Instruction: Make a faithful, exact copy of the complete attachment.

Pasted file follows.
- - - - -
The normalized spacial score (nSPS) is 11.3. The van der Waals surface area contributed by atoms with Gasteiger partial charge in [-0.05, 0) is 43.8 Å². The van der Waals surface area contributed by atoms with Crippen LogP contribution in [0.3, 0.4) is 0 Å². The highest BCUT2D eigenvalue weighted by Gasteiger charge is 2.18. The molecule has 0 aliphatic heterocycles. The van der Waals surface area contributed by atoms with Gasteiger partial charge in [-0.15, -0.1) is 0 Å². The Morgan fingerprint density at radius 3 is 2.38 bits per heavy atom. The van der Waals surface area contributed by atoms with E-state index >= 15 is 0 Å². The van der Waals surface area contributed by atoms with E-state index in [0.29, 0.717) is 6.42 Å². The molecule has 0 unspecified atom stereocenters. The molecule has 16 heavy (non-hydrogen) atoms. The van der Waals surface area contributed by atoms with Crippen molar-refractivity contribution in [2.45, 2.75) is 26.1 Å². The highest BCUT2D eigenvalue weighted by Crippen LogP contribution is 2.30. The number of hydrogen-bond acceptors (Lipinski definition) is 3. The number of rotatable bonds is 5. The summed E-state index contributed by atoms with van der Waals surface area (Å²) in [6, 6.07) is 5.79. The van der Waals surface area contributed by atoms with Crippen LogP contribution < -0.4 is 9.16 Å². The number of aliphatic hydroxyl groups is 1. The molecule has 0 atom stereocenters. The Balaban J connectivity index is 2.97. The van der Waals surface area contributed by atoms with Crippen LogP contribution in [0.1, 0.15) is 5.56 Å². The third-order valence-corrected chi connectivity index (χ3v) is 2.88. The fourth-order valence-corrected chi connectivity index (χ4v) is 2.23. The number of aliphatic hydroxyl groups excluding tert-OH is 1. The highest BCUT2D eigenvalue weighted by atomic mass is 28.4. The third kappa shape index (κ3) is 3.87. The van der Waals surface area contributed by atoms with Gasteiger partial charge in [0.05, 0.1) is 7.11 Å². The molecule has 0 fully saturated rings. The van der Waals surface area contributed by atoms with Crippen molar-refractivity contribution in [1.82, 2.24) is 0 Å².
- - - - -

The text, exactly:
The normalized spacial score (nSPS) is 11.3. The van der Waals surface area contributed by atoms with Gasteiger partial charge in [-0.05, 0) is 43.8 Å². The van der Waals surface area contributed by atoms with Crippen LogP contribution in [0.3, 0.4) is 0 Å². The highest BCUT2D eigenvalue weighted by Gasteiger charge is 2.18. The molecule has 0 aliphatic heterocycles. The van der Waals surface area contributed by atoms with Gasteiger partial charge in [-0.15, -0.1) is 0 Å². The Morgan fingerprint density at radius 3 is 2.38 bits per heavy atom. The van der Waals surface area contributed by atoms with E-state index >= 15 is 0 Å². The van der Waals surface area contributed by atoms with E-state index in [0.29, 0.717) is 6.42 Å². The molecule has 0 unspecified atom stereocenters. The molecule has 16 heavy (non-hydrogen) atoms. The van der Waals surface area contributed by atoms with Crippen molar-refractivity contribution in [2.45, 2.75) is 26.1 Å². The highest BCUT2D eigenvalue weighted by Crippen LogP contribution is 2.30. The number of hydrogen-bond acceptors (Lipinski definition) is 3. The number of rotatable bonds is 5. The summed E-state index contributed by atoms with van der Waals surface area (Å²) in [6, 6.07) is 5.79. The van der Waals surface area contributed by atoms with Crippen LogP contribution < -0.4 is 9.16 Å². The number of aliphatic hydroxyl groups is 1. The molecule has 0 atom stereocenters. The Balaban J connectivity index is 2.97. The van der Waals surface area contributed by atoms with Crippen LogP contribution in [0.1, 0.15) is 5.56 Å². The third-order valence-corrected chi connectivity index (χ3v) is 2.88. The fourth-order valence-corrected chi connectivity index (χ4v) is 2.23. The number of aliphatic hydroxyl groups excluding tert-OH is 1. The highest BCUT2D eigenvalue weighted by atomic mass is 28.4. The third kappa shape index (κ3) is 3.87. The van der Waals surface area contributed by atoms with Gasteiger partial charge in [0.05, 0.1) is 7.11 Å². The molecule has 0 fully saturated rings. The van der Waals surface area contributed by atoms with Crippen molar-refractivity contribution in [1.82, 2.24) is 0 Å².